There is no better therapy out there (for almost any ailment) than physical massage therapy. Let’s take it more fundamental than massage therapy and call it physical connection, touch and energy exchange. On the most basic level, living things need touch to survive, thrive and feel connected and happy. Cut to professional massage: Okay, maybe there are a few other wonderful treatment alternatives to melt away the anxiety, relieve aches and pains and leave you feeling like floating on cloud 9 (like a piece of hot molten lava cake while sitting in a hammock over looking Bora Bora waters). Once touted as a luxury for the insanely rich or famous athlete, modern day massage therapy (either for recovery, relaxation or lymphatic drainage) is no longer only offered in upscale spas, resorts and health clubs. Today, massage therapy is offered in businesses, clinics, hospitals, in your own home, and even airports. Let’s learn about the many health benefits of massage, no matter if you are an infant or centurion senior.
What is massage?
We all have a general idea of what massage is–Massage is a general term for pressing, rubbing and manipulating your skin, muscles, tendons and ligaments. Massage therapists typically use their hands and fingers for massage, but may also use their forearms, elbows and even feet. Massage may range from light stroking to deep pressure. I would like to remind the reader that any touching or exchange of sensual and physical connection is beneficial 🙂 We do not do it enough in our societies.
- Swedish massage. This is a gentle form of massage that uses long strokes, kneading, deep circular movements, vibration and tapping to help relax and energize you.
- Deep massage. This massage technique uses slower, more-forceful strokes to target the deeper layers of muscle and connective tissue, commonly to help with muscle damage from injuries.
- Sports massage. This is similar to Swedish massage, but it’s geared toward people involved in sport activities to help prevent or treat injuries.
- Trigger point massage. This massage focuses on areas of tight muscle fibers that can form in your muscles after injuries or overuse.
Benefits of massage
Massage is generally considered part of complementary and alternative medicine. It’s increasingly being offered along with standard treatment for a wide range of medical conditions and situations.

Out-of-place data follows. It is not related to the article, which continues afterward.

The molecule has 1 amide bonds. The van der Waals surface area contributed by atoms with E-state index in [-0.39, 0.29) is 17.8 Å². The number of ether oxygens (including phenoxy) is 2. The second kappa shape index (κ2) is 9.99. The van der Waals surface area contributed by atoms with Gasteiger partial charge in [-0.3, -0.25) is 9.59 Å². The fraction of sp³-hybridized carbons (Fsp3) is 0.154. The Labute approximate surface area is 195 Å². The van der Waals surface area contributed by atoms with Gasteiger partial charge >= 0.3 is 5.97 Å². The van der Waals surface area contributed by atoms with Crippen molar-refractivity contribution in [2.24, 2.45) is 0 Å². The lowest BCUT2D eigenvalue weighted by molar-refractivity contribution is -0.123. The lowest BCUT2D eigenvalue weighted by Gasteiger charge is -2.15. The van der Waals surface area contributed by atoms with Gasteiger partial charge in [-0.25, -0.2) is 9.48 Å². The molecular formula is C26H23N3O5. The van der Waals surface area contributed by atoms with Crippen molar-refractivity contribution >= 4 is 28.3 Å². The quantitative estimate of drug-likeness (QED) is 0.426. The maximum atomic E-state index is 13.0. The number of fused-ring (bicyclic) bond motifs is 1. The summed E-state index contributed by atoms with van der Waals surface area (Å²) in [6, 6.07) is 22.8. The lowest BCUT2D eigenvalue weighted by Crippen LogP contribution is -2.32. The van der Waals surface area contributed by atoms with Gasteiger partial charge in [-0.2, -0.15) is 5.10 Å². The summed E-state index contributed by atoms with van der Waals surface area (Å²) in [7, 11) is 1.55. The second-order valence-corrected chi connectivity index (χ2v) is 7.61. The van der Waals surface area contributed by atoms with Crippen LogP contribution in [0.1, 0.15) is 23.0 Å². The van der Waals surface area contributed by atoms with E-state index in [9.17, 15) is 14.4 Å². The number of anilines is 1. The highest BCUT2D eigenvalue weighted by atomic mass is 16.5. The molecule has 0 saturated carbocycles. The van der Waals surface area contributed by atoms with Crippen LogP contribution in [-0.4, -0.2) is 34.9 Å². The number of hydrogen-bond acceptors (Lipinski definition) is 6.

Studies of the benefits of massage demonstrate that it is an effective treatment for reducing stress, pain and muscle tension.
While more research is needed to confirm the benefits of massage, some studies have found massage may also be helpful for:
- Digestive disorders
- Insomnia related to stress
- Myofascial pain syndrome
- Paresthesias and nerve pain
- Soft tissue strains or injuries
- Sports injuries
- Temporomandibular joint pain
Beyond the benefits for specific conditions or diseases, some people enjoy massage because it often involves caring, comfort, a sense of empowerment and creating deep connections with their massage therapist.
Despite its benefits, massage isn’t meant as a replacement for regular medical care. Let your doctor know you’re trying massage and be sure to follow any standard treatment plans you have.
Risks of massage
Most people can benefit from massage. However, massage may not be appropriate if you have:
- Bleeding disorders or take blood-thinning medication
- Burns, open or healing wounds
- Deep vein thrombosis
- Severe osteoporosis
- Severe thrombocytopenia
Discuss the pros and cons of massage with your doctor, especially if you are pregnant or have cancer or unexplained pain. A good notion to have is if it is hurting and there is a pinching that does not feel good, ease up. It should (on the whole) feel good, rejuvenating and relaxing.
Some forms of massage can leave you feeling a bit sore the next day. But massage shouldn’t ordinarily be painful or uncomfortable. If any part of your massage doesn’t feel right or is painful, speak up right away. Most serious problems come from too much pressure during massage.
In rare circumstances, massage can cause:
- Internal bleeding
- Nerve damage
- Temporary paralysis
- Allergic reactions to massage oils or lotions ( I always bring my own therapeutic essential oils and jojoba oil or fractionated coconut oils to my massage appointments. This way you know there are only organic products being used and a deeper level of relaxation that will occur using the essential oils).